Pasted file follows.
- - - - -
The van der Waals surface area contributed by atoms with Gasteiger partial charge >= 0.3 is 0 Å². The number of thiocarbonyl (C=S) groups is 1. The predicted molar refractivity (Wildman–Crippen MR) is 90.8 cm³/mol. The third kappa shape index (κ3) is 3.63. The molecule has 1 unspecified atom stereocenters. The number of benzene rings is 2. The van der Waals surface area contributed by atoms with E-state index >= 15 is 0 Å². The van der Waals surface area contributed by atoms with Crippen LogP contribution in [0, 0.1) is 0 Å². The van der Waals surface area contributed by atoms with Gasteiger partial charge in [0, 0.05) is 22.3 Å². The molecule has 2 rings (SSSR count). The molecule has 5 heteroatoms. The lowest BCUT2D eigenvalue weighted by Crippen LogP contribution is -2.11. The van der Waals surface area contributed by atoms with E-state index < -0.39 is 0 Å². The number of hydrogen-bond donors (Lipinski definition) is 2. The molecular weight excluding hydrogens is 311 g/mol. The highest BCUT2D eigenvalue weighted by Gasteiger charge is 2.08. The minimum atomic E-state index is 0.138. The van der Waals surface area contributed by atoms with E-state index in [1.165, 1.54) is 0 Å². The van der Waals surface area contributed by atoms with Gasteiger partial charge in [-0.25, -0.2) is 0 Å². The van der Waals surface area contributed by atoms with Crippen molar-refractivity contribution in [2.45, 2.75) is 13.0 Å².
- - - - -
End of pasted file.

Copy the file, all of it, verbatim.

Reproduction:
The van der Waals surface area contributed by atoms with Gasteiger partial charge >= 0.3 is 0 Å². The number of thiocarbonyl (C=S) groups is 1. The predicted molar refractivity (Wildman–Crippen MR) is 90.8 cm³/mol. The third kappa shape index (κ3) is 3.63. The molecule has 1 unspecified atom stereocenters. The number of benzene rings is 2. The van der Waals surface area contributed by atoms with E-state index >= 15 is 0 Å². The van der Waals surface area contributed by atoms with Crippen LogP contribution in [0, 0.1) is 0 Å². The van der Waals surface area contributed by atoms with Gasteiger partial charge in [0, 0.05) is 22.3 Å². The molecule has 2 rings (SSSR count). The molecule has 5 heteroatoms. The lowest BCUT2D eigenvalue weighted by Crippen LogP contribution is -2.11. The van der Waals surface area contributed by atoms with E-state index < -0.39 is 0 Å². The number of hydrogen-bond donors (Lipinski definition) is 2. The molecular weight excluding hydrogens is 311 g/mol. The highest BCUT2D eigenvalue weighted by Gasteiger charge is 2.08. The minimum atomic E-state index is 0.138. The van der Waals surface area contributed by atoms with E-state index in [1.165, 1.54) is 0 Å². The van der Waals surface area contributed by atoms with Gasteiger partial charge in [-0.25, -0.2) is 0 Å². The van der Waals surface area contributed by atoms with Crippen molar-refractivity contribution in [2.45, 2.75) is 13.0 Å².